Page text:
The Department of Consumer Affairs has recently announced that the government is issuing guidelines for influencers who promote health and wellness products and services. It will now be mandatory for influencers in this category to display their qualifications to the department and their audiences to establish credibility when advising on health issues.
Earlier this year, the government and ASCI released guidelines for influencers to clearly disclose their relationship with brands and describe the nature of promotional content. The consumer affairs department emphasized the need for these guidelines, as health and wellness influencers directly influence consumer health decisions.
Influencer marketing has become a significant part of health, wellness, and fitness budgets. According to the e4m INCA Influencer report, the influencer marketing industry is currently valued at around Rs 1275 crore and is projected to grow at a CAGR of 25% over the next five years.
In a recent interview, Rohit Kumar Singh, Secretary of the Department of Consumer Affairs, stated, “We don’t want to interfere with the model. We are wary of the consumer being taken for a ride.”
e4m sought insights from industry experts to understand the impact of this decision on the influencer economy and the strategy for influencers moving forward. Dhruv Modwil, Founder of Nocturnal Media, believes this move will significantly impact the industry and subject influencers to scrutiny.
He states, “The recent move by the Department of Consumer Affairs to scrutinize the qualifications of Health and Wellness influencers is likely to have a significant impact on the industry.
Influencer marketing in this field typically involves promoting products such as supplements and fitness items, and the scrutiny of qualifications is necessary to ensure that audiences can trust both the influencer and the brand they are promoting.
By requiring influencers to meet specific standards, the DOCA is taking a solid step towards providing audiences with the best and most accurate sources of knowledge in the Health and Wellness industry.”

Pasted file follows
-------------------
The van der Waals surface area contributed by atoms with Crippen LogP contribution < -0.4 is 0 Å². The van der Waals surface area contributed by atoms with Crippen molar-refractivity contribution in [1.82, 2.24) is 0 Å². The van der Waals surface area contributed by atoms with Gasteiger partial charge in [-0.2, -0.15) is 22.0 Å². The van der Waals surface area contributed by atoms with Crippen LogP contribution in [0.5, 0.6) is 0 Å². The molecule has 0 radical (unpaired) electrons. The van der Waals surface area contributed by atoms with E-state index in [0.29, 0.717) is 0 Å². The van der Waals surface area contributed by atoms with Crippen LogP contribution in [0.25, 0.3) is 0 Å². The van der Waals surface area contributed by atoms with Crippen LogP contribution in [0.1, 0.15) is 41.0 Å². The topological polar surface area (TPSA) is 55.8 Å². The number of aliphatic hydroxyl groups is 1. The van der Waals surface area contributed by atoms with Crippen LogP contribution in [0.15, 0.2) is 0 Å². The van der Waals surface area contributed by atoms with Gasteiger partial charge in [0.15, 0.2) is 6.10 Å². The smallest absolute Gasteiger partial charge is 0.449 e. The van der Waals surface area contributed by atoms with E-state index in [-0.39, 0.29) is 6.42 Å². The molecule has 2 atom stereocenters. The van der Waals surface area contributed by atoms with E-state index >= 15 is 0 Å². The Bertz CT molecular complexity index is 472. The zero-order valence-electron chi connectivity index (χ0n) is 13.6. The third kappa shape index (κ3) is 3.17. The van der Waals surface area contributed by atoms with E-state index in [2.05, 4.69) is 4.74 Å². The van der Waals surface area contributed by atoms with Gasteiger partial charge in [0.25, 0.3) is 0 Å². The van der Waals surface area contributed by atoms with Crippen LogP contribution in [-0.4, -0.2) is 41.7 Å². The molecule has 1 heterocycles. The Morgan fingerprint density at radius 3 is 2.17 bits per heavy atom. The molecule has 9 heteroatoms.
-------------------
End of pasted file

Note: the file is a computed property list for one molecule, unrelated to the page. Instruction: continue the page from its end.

“In light of recent developments, influencers must be mindful of their content, particularly when claiming health and fitness benefits. Influencers must conduct thorough research and due diligence to ensure their posts are responsible and accurate,” Modwil added.
Sumit Gupta, Founder of Viral Pitch, also emphasizes the importance of this development in preventing the misuse of the healthcare industry for profit and safeguarding the health and well-being of consumers.
He points out that brands and marketers will now need to carefully consider the qualifications of influencers before engaging in promotional activities related to medical products or practices. Gupta further notes that this may increase demand for qualified healthcare influencers, as they can only promote such products or methods.
“I believe these regulations will help ensure that influencer marketing in the health and wellness industry is done responsibly and ethically, promoting the safety and well-being of consumers. Influencers must disclose their qualifications and credentials when promoting health and wellness products or practices.
If they are not qualified experts, they should be transparent with their audience about the source of their information and disclose any potential conflicts of interest, including compensation or other benefits they may receive for promoting specific products,” Gupta added.
Wellness influencer Garima Bhandari also supports the move, citing that people have been increasingly concerned about their health after the Covid-19 pandemic. She believes that having specific guidelines and regulatory policies to monitor health advice on social media is beneficial.
However, she acknowledges that qualifications and years of experience in the related field should be considered when giving health and wellness advice based on personal experience.
“The increased consumption of social media and digital content during the pandemic has undoubtedly accelerated the market for instant health, wellness, and fitness advice on social media, sometimes from individuals whose core competency isn’t fitness or wellness-related at all,” Bhand.